Patients And Methods: We studied kidney and otovestibular function after impacting 50 g of netilmicin-impregnated cancellous bone during revision hip or knee arthroplasty in 20 patients. The bone was impacted in the acetabulum (n = 8), proximal femur (n = 9) and distal femur/proximal tibia (n = 3). Serum creatinine concentration was measured and audiometry was performed before and after the operation. Netilmicin concentrations in serum, joint fluid, and in urine were recorded postoperatively at regular intervals. We analyzed pharmacokinetics in two study groups receiving bone impregnated with netilmicin (50 mL), at either 50 mg netilmicin/mL (group I) or 100 mg netilmicin/mL (group II).

Results: Neither netilmicin-induced renal toxicity, nor otovestibular toxicity was registered. Peak serum netilmicin values in group I and group II were 0.9 (0.5-1.3) mg/L and 1.8 (0.6-4.0) mg/L, respectively (p = 0.04). Peak netilmicin concentrations in wound drainage fluid in group I and group II were 237 (9-647) mg/L and 561 (196-1132) mg/L, respectively (p = 0.01). In both groups, netilmicin was recovered in urine samples for approximately 4 weeks.

Interpretation: 50 grams of cancellous bone impregnated with 100 mg/mL netilmicin solution was impacted in the hip or knee joint with no adverse effects. Extremely high local concentrations of netilmicin in joint fluid were recorded postoperatively. The use of antibioitic-impregnated cancellous could be an option when performing revision of hip and knee prostheses.
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http://dx.doi.org/10.1080/00016470410001295DOI Listing
June 2004

Susceptibility to quinupristin-dalfopristin and linezolid in 839 clinical isolates of Gram-positive cocci from Norway.

Scand J Infect Dis 2004 ;36(4):254-8

Department of Microbiology, University of Tromsø, University Hospital of North Norway, Tromsø, Norway.

A total of 839 clinical isolates of Gram-positive cocci from Norway including Staphylococcus aureus (n = 214), coagulase negative Staphylococcus spp. (n = 100), Streptococcus pyogenes (n = 99), Streptococcus agalactiae (n = 80), Streptococcus pneumoniae (n = 127), Streptococcus spp. viridans group (n = 70), Enterococcus faecalis (n = 75), and Enterococcus faecium (n = 74), were tested by E-test for susceptibility to a range of antimicrobials including the novel antibiotics quinupristin-dalfopristin and linezolid. Subgroups of oxacillin resistant S. aureus and coagulase negative Staphylococcus spp., penicillin non-susceptible S. pneumoniae and vancomycin resistant Enterococcus spp. were specifically included as they are the intended targets for these new drugs. All isolates were susceptible to linezolid (MIC5o and MIC9o 0.25-2.0 mg/l, MIC range 0.12-2 mg/l). Staphylococcal and streptococcal isolates were also susceptible to quinupristin-dalfopristin except for some intermediately susceptible viridans group isolates (MIC54, and MIC90 0.25-2 mg/l, MIC range 0.125-2 mg/l). Enterococcus faecium (MIC90 = 4.0 mg/l) and Enterococcus faecalis (MIC50 = 8.0 mg/l, MIC90 > or = 32 mg/l) were less susceptible to this substance. There was no linkage between reduced susceptibility to linezolid or quinupristin-dalfopristin and resistance to other classes of antimicrobials. The study demonstrated a high prevalence of in vitro susceptibility to linezolid and quinupristin-dalfopristin, which is necessary for their use in the treatment of infections with resistant Gram-positive pathogens. The results were used to evaluate the appropriateness of breakpoints and to define a baseline for monitoring possible future emergence of resistance to quinupristin-dalfopristin and linezolid in Norway.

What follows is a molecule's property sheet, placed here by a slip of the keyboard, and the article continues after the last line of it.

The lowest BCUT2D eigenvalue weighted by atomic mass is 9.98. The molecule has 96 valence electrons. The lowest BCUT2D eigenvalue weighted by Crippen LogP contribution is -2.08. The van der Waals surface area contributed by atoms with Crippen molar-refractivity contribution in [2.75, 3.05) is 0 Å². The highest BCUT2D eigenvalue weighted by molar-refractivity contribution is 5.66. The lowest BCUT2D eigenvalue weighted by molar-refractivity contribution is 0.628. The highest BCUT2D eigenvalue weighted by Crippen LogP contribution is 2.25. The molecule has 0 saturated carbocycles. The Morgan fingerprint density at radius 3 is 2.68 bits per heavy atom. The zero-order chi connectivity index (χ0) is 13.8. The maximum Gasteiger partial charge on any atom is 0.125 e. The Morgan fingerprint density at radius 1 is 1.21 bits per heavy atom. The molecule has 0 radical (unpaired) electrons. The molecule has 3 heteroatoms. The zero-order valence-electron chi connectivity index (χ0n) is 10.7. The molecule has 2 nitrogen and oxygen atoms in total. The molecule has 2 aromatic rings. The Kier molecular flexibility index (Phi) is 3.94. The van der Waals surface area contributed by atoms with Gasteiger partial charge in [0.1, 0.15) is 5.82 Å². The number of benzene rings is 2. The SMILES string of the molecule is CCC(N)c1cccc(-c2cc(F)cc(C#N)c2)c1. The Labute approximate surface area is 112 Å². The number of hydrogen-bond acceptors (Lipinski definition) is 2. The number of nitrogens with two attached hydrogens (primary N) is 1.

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http://dx.doi.org/10.1080/00365540410019570DOI Listing
July 2004

High prevalence of atypical enteropathogenic Escherichia coli (EPEC) in Norwegian children with diarrhoea.

J Med Microbiol 2003 Nov;52(Pt 11):1015-1019

Laboratory of Medical Microbiology, St Olav's Hospital, University Hospital, N-7006 Trondheim, Norway 2Department of Laboratory Medicine, Children's and Women's Health, Faculty of Medicine, Norwegian University of Science and Technology, Trondheim, Norway.

The aim of the present study was to investigate the relative contribution of enteropathogenic Escherichia coli (EPEC) as a cause of infectious diarrhoea in Norwegian children. Data from faecal specimens from children <2 years old with diarrhoea during the year 2001 were analysed. E. coli isolates with the attaching and effacing genotype (eae+) were examined for the presence of the bundle-forming pilus (bfpA) and Shiga toxin genes by PCR, and for genetic relatedness by PFGE. During the 1-year period, 598 specimens from 440 patients <2 years old were analysed. Potential enteric pathogens were identified in 124 patients (28.2 %). EPEC was the most frequently identified agent (44 patients), followed by rotavirus (41 patients), Campylobacter jejuni (17 patients) and adenovirus (17 patients). All other agents were detected in five patients or less. Only one of the eae+ E. coli isolates was classified as typical EPEC (bfpA+). Among the 43 isolates that were classified as atypical EPEC (bfpA-), eight strains belonged to EPEC serogroups, whereas the majority of strains (n = 35) were not agglutinated by EPEC antisera. None of the EPEC isolates were genetically related. This study demonstrates that atypical EPEC of non-EPEC serogroups is highly prevalent among Norwegian children with diarrhoea.
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http://dx.doi.org/10.1099/jmm.0.05287-0DOI Listing
November 2003